To work more deliberately and collaboratively as a true coalition of advocacy groups, NCCS created the Cancer Leadership Council (CLC) in 1993 as a forum for discussion and advocacy on issues related to cancer health policy from the patient/survivor perspective. Nearly two decades later, the CLC has grown from eight cancer patient organizations to 33 groups as additional cancer patient organizations, professional societies, and research organizations have joined to participate in health policy and advocacy initiatives to advance quality cancer care.
Journey Forward® is a collaboration between NCCS, the Oncology Nursing Society, the University of California, Los Angeles Cancer Survivorship Center, WellPoint, Inc., and Genentech, Inc. that promotes the use of treatment summaries and follow-up plans, which give clear steps for care and monitoring after active cancer treatment. Journey Forward is a free software tool that allows oncology providers to easily create a survivorship care plan to enhance communication and care coordination between patients and their providers, including primary care physicians.
The Journey Forward program was inspired by recommendations from the Institute of Medicine’s (IOM) November 2005 report on adult cancer survivorship, “Lost in Transition: From Cancer Patient to Cancer Survivor,” which concluded that there is currently no system of coordinated follow-up care for cancer survivors in the U.S. Upon completing treatment, many cancer survivors are left with questions, such as “What’s next? Who is in charge of my care now? How do I know if my cancer returns? What should I look for? What should my other doctors know about my cancer?”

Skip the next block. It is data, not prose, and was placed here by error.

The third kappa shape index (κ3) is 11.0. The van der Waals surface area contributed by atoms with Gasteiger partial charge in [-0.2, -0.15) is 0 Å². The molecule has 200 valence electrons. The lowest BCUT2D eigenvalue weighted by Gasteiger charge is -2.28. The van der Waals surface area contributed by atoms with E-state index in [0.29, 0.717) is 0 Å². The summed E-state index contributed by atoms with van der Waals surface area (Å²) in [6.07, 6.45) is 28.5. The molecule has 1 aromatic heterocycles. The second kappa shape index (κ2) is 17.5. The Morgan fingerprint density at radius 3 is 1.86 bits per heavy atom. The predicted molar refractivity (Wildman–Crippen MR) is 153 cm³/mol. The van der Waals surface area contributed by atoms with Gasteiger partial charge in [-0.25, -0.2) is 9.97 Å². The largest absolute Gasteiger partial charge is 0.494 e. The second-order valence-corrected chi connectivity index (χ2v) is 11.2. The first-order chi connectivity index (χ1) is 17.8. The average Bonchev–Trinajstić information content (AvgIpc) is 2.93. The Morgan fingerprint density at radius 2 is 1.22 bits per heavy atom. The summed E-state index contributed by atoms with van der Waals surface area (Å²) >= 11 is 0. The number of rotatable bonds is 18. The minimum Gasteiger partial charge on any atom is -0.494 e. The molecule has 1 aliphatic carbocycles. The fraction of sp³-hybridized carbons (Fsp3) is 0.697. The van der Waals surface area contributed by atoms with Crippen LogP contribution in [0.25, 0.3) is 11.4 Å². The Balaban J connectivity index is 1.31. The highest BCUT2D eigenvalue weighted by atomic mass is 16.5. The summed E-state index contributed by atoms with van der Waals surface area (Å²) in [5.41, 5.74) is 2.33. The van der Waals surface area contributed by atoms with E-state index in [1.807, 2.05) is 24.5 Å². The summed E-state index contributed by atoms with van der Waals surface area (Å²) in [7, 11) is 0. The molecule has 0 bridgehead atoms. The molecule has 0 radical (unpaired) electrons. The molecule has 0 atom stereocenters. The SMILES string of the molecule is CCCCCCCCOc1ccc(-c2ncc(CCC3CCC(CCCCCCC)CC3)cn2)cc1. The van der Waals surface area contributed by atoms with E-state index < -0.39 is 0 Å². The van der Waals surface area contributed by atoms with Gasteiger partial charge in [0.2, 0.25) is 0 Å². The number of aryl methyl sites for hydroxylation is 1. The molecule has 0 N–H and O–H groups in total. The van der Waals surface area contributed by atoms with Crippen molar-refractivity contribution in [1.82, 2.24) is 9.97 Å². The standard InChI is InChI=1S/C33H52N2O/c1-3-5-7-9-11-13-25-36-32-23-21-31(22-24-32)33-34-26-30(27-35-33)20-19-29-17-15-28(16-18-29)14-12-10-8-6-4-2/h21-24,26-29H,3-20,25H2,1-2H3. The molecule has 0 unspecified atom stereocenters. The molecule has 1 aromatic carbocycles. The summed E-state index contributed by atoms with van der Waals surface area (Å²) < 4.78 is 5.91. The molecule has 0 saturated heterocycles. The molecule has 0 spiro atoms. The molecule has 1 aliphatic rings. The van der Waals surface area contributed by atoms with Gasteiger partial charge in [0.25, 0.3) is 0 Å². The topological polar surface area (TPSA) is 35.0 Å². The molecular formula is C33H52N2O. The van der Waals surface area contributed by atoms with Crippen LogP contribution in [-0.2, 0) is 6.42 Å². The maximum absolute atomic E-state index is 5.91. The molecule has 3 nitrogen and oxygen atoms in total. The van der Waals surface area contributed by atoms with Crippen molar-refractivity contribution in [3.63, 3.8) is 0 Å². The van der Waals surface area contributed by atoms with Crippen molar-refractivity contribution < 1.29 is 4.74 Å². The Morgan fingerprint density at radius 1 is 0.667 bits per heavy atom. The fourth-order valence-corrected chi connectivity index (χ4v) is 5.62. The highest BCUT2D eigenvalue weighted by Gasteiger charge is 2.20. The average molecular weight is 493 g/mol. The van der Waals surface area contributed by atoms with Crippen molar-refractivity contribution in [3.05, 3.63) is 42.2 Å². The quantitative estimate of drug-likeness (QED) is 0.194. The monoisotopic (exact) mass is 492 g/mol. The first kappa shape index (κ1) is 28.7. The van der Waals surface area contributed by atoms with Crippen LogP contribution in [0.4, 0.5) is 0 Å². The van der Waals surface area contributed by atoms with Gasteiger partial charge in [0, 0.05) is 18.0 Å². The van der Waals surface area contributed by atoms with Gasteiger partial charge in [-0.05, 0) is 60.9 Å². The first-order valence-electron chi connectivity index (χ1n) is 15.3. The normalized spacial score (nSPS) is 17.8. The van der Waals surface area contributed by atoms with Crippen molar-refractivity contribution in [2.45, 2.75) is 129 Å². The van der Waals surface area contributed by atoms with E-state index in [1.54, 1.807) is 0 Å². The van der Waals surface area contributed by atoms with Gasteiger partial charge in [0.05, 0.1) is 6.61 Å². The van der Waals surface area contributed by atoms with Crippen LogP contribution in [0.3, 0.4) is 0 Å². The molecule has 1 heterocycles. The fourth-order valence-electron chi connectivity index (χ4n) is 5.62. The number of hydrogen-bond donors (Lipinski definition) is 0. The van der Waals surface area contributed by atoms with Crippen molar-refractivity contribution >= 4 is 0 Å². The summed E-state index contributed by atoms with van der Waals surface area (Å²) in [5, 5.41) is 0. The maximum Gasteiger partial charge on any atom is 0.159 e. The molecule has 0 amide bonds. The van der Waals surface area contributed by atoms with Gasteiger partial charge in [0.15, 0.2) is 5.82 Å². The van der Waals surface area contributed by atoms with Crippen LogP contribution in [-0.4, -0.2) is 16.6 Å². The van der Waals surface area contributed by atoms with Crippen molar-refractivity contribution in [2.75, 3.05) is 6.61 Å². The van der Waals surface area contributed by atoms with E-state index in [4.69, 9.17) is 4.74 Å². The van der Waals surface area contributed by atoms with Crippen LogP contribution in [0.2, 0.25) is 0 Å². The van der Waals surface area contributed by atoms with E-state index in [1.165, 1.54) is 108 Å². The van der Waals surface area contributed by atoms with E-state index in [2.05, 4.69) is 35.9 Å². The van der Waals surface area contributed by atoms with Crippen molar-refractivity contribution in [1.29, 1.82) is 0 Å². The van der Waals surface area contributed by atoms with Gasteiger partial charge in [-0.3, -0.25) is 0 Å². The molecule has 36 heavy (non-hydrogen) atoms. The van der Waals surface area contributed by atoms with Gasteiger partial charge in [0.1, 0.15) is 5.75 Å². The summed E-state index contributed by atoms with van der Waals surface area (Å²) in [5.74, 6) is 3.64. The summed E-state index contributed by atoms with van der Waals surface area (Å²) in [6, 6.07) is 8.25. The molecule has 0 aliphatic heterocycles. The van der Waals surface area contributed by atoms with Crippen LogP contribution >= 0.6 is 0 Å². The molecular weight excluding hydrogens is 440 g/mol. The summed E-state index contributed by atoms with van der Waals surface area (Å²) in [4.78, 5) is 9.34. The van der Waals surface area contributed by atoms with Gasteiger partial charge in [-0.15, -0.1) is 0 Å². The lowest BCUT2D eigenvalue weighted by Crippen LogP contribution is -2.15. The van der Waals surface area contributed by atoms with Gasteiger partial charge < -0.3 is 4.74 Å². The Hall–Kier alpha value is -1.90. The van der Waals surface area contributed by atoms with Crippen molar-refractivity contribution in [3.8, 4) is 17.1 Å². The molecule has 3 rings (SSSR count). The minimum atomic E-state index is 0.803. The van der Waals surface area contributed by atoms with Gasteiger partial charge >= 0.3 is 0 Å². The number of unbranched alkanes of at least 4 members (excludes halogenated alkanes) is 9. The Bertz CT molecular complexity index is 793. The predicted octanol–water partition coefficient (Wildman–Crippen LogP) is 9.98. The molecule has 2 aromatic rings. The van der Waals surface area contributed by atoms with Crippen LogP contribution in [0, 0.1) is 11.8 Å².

NCCS’ Patient Resources
NCCS understands that access to credible and accurate patient information is fundamental to understanding and receiving quality cancer care. The coalition’s resources encourage dialogue between cancer patients and survivors and their health care team.
NCCS’s flagship program is the award-winning Cancer Survival Toolbox®, a series of audio scenarios that address the many topics and issues cancer patients/survivors face during their cancer journey. The conversations touch on issues from how to communicate with your doctor, family, and loved ones to understanding complicated financial issues.
The NCCS also provides print publications that meet patient needs through the various stages of cancer survivorship. Booklet topics include insurance, employment, finding hope, self-advocacy, and communications with providers.